Skip to content Skip to navigation

Faculty

Wenjun Tong Professor

Bio: 

Educational Background

PhD, Chemistry, Brown University (2010)

MS, Chemistry, Nanjing University (2003)

BA, Kuang Yaming Honors School, Nanjing University, (2000)

 

Research

Research Interests

Currently, I am focusing on the separation and detection methods for complex biological components using high performance liquid chromatography, capillary electrophoresis, and tandem mass spectrometer.

I used mutagenesis and modification of DNA and protein to manipulate the positions of DNA-protein crosslinking and determine their interaction motif in the process of Lambda phage recombination. The results showed Integrative and Excisive Recombination had different pathways and formed different intermediates. It solved the long lasting question about how these multi-protein DNA complexes assembled and the related mechanism.

I used scanning tunneling spectroscopy to characterize structure and electronic properties of Self-Assembled Monolayers (SAMs) formed by organic molecules (multi-functionalized anthracene and triptycene molecules, chemically prepared, purified and characterized by variety of techniques including GC/MS, IR, UV-Vis, HPLC, and multi-dimensional NMR) on graphite and of organic molecule devices. Furthermore, organic conformer diodes within SAMs and the capture of nano-particles (NPs) by SAMs were studied. Simulation and analyses of SAMs and graphite were performed using semi-empirical and molecular mechanics (Hyperchem). Additionally, I developed several Windows based applications to facilitate research data processing and analyzing. My work achieved modulation of different morphologies of single component SAM by adjusting the position of ether/gem-difluoride position, realized more complicated pattern with multi-component self-assembly, and illustrated the capability of capturing gold nano-particle by strongly physisorbed SAM.

 

Research Projects

Research and development of novel continuous HPLC-CE 2D separation technology, Nanjing Zhengchun Tech.

 

Journal Articles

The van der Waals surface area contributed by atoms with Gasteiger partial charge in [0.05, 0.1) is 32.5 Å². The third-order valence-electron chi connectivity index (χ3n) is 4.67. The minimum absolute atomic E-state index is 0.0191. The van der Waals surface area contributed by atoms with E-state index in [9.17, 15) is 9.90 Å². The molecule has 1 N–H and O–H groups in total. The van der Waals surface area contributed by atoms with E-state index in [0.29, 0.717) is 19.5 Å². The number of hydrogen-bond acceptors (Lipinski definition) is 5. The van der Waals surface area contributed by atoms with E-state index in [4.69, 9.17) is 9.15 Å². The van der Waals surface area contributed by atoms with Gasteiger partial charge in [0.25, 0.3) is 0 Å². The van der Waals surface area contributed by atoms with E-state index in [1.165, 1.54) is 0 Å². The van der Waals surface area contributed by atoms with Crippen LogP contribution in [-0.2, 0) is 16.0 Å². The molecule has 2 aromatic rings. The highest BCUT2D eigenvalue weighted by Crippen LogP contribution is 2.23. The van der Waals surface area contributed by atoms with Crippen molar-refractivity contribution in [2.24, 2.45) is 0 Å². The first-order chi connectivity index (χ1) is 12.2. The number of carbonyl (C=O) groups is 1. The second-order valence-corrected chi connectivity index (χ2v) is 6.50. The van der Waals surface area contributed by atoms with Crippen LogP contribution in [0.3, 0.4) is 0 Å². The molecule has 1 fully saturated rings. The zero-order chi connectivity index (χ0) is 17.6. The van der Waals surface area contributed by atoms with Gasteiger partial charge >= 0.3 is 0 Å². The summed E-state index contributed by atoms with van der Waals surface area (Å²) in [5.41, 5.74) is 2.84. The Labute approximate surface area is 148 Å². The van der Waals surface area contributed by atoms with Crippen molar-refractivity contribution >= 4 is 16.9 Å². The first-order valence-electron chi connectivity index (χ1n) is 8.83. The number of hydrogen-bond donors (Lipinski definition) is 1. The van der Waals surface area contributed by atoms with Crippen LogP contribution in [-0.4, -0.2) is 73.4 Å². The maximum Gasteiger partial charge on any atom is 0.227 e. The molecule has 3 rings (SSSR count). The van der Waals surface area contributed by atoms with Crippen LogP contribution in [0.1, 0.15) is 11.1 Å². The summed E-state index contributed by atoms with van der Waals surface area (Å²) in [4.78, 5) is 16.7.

1.    Tong, W., Warren, D., Seah, N. E., Laxmikanthan, G., Van Duyne, G. D., and Landy, A. (2014). Mapping the λ Integrase Bridges in The Nucleoprotein Holliday Junction Intermediates of Viral Integrative and Excisive Recombination. PNAS. 111(34), 12366-12371.

2.    Seah, N. E., Warren, D., Tong, W., Laxmikanthan, G., Van Duyne, G. D., and Landy, A. (2014). Nucleoprotein Architectures Regulating the Directionality of Viral Integration and Excision. PNAS. 111(34), 12372-12377.

3.    Wei, X., Tong, W., Fidler, V., and Zimmt, M. B. (2012). Reactive Capture of Gold Nanoparticles by Strongly Physisorbed Monolayers on Graphite. J. Coll. Interf. Sci., 387(1) 221-227.

4.    Tong, W., Xue, Y., and Zimmt, M. B. (2010). Morphology Control and Monolayer Patterning with CF2 Groups: An STM Study. J. Phys. Chem. C 114(48), 20783-20792.

5.    Tong, W., Wei, X., and Zimmt, M. B. (2009). Dipolar Control of Monolayer Morphology on Graphite: Self-assembly of Anthracenes with Odd Length Diether Side Chains. J. Phys. Chem C 113(39), 17104-17113.

6.    Tong, W., Wei, Y., Armbrust, K. W., and Zimmt, M. B. (2009). Dipolar Side Chain Control of Monolayer Morphology: Symmetrically Substituted 1,5-(Mono- and diether) Anthracenes at the Solution-HOPG Interface. Langmuir 25, 2913-2923.

7.    Wei, Y., Tong, W., and Zimmt, M. B. (2008). Self-Assembly of Patterned Monolayers with Nanometer Features: Molecular Selection Based on Dipole Interactions and Chain Length. J. Am. Chem. Soc. 130, 3399-3405.

8.    Wei, Y., Tong, W., Wise, C., Wei, X., Armbrust, K., and Zimmt, M. B. (2006). Dipolar Control of Monolayer Morphology: Spontaneous SAM Patterning. J. Am. Chem. Soc. 128, 13362-13363.

 

Honors and Awards

The Sigma Xi Award for Excellence in Research and High Potential for Further Contributions to Science, Brown University Chapter of Sigma Xi, 2009

 

Academic Title

Youth Academic Committee, China Association for Instrumental Analysis

 

Contact

Email:wjtong@njnu.edu.cn